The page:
Table of Contents

International Documents on Corporate Responsibility

International Documents on Corporate Responsibility

Edited by Stephen Tully

International Documents on Corporate Responsibility includes the principal international, regional and national instruments drafted by intergovernmental organisations or states as well as codes of conduct formulated by industry associations, trade unions and non-governmental organisations. The coverage includes the fields of human rights, international criminal and environmental law, labour standards, international trade, armed conflict, sustainable development, corruption, consumer protection and corporate governance. Each document is accompanied by a brief explanatory commentary outlining the historical origins of the instrument, the principal actors involved, controversial negotiation issues, applicable implementation procedure, and identifies further reference material.

Chapter 83: Oxfam-Community Aid Abroad: Principles on a Human Rights Approach to Development, 2001

Edited by Stephen Tully

Subjects: law - academic, company and insolvency law, corporate law and governance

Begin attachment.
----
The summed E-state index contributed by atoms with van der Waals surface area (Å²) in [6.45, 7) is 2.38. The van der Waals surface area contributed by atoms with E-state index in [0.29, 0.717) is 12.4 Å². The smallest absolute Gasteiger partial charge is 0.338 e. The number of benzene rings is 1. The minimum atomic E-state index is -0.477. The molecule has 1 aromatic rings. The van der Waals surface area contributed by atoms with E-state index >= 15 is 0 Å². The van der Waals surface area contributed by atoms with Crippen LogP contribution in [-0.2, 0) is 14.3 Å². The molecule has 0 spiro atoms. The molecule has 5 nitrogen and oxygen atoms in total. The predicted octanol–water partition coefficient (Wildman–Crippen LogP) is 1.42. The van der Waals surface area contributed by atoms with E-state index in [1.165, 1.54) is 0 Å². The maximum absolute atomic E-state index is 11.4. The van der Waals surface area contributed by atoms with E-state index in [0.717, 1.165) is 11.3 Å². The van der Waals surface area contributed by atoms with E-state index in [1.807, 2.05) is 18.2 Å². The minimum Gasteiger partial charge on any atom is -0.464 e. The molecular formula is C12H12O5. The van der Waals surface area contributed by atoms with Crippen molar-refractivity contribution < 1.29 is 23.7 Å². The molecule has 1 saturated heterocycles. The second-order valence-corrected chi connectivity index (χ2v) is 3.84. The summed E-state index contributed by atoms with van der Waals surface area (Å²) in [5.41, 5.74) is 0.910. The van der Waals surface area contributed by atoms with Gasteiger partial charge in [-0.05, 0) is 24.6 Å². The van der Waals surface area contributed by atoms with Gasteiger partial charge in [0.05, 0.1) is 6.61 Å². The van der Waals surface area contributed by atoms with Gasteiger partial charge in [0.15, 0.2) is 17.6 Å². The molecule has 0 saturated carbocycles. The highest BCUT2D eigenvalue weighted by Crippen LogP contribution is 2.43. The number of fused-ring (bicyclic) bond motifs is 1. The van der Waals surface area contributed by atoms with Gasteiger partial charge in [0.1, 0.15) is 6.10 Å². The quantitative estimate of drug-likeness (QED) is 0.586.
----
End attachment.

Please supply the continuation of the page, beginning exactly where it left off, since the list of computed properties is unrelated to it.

83. Oxfam–Community Aid Abroad: Principles on a Human Rights Approach to Development, 2001 Commentary: The Oxfam Principles (Policy Serial No 2.2) illustrate NGO expectations for greater commercial contributions to realising a human rights-oriented approach to sustainable development. See further, Community Aid Abroad (2004), ‘Mining Ombudsman Report’; Oxfam Community Aid Abroad acknowledges that without a respect for, and an understanding and promotion of human rights, there can be no real solution to poverty. While governments and various sectors of society fail to provide the frameworks to support the realisation of human rights for people and communities, there can be no long-term eradication of poverty. Oxfam Community Aid Abroad Principles In recent times Oxfam Community Aid Abroad has emphasised the use of a human rights framework in our work. A rights based approach to development empowers people to demand justice as a right, not as charity. We believe that the following human rights are central for true and sustainable development: (i) (ii) (iii) (iv) (v) The right to a sustainable livelihood. The right to basic services. The right to life and security. The right to be heard. The right to an identity: gender and diversity. These human rights must be seen in the context of the international human rights instruments including (but not limited to) the Universal Declaration on Human Rights (UDHR), International Covenant on Civil and Political Rights (ICCPR), International Covenant on Economic, Social and Cultural Rights (ICESCR); Convention on the Elimination of All Forms of Discrimination against Women...

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